Italian screenwriter Vincenzo Cerami died in Rome on July 17, 2013, at the age of 72. He was famous for having written "Life is Beautiful', the award-winning film by Roberto Benigni for which he was nominated for an Oscar in 1999.
Ill for some time, Cerami was also the author of the book "A Little Man," which was made into another famous movie with Alberto Sordi. Since June 2009, he held the position of Councillor for Culture of the City of Spoleto.
The last gift he received on June 14 by Roberto Benigni and Nicola Piovani. His old friends had gone to pick up the Special Career David di Donatello that he could not receive, because he was too sick: "Vincent is a great writer and is not look like anyone else," Benigni said. "He’s a very generous person and very sweet, a sweetness that burns in him, and one who puts his hand in his pocket and pulls out a storm. He taught me many things, especially the inspiration of just waiting for the amateurs and others roll up their sleeves and get right to work. He taught me the syntax, how to build a synthesis script and the basis of all the poetic dreams, when you write a movie and the story of a dream and you have to write it in a precise manner. He was very precise, and the accuracy and had a quality that belongs to the great visionaries.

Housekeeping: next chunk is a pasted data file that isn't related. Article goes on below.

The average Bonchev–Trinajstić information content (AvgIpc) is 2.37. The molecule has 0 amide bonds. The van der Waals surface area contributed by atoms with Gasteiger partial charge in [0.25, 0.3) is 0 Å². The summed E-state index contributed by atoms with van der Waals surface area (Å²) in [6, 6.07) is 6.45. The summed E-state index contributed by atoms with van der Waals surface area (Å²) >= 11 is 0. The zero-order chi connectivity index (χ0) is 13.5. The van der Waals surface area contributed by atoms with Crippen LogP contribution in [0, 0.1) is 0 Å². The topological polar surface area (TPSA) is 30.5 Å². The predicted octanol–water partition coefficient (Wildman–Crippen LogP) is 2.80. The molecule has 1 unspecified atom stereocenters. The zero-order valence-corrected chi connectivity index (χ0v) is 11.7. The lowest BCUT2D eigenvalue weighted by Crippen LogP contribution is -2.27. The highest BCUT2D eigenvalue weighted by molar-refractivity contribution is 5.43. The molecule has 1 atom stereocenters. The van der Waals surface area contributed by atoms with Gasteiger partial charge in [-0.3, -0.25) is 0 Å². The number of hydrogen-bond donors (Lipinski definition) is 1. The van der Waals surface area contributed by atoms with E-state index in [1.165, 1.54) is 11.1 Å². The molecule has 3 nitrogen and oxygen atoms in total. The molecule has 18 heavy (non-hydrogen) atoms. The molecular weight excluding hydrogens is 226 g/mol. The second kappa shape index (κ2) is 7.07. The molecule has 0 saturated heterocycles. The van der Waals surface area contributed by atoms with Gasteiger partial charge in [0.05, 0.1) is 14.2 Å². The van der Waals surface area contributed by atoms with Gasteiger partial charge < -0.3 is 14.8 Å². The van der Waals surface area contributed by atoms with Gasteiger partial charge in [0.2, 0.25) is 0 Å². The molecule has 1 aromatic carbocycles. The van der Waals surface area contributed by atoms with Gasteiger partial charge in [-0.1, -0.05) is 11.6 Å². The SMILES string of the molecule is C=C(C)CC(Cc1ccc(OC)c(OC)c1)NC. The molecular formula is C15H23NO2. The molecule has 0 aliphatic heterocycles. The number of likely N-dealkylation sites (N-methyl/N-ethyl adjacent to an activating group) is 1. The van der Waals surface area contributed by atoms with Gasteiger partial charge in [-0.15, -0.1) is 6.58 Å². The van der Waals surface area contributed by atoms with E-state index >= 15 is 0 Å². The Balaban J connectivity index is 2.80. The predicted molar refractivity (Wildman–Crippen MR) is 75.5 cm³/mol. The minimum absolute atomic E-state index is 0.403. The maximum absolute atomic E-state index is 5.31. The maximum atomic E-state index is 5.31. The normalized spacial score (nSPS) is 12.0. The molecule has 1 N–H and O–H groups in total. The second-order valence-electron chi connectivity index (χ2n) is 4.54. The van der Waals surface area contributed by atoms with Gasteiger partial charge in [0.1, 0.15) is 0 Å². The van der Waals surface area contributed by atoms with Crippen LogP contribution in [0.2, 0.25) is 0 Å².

Cerami was born in Rome on November 2, 1940 to Sicilian parents. His meeting with Pier Paolo Pasolini, of which he was a student, was instrumental in his formation. With him he made his debut in films in 1965 as assistant director on three films: "Love Meetings", "Hawks and the Sparrows" and the episode "The Witches" from the movie "The Earth Seen from the Moon." Vincenzo was married to Graziella Chiarcossi, cousin of Pier Paolo Pasolini. He leaves two children, actress Aisha, born from the union with his first wife Mimsy Farmer, and Matthew, a young director.
Cerami was the screenwriter for five Euro-westerns: “The Dirsty Outlaws” (1966), “The Silent Stranger” (1968), “Hate is My God”, “The Forgotten Pistolero” (both 1969) and “Blindman” (1971).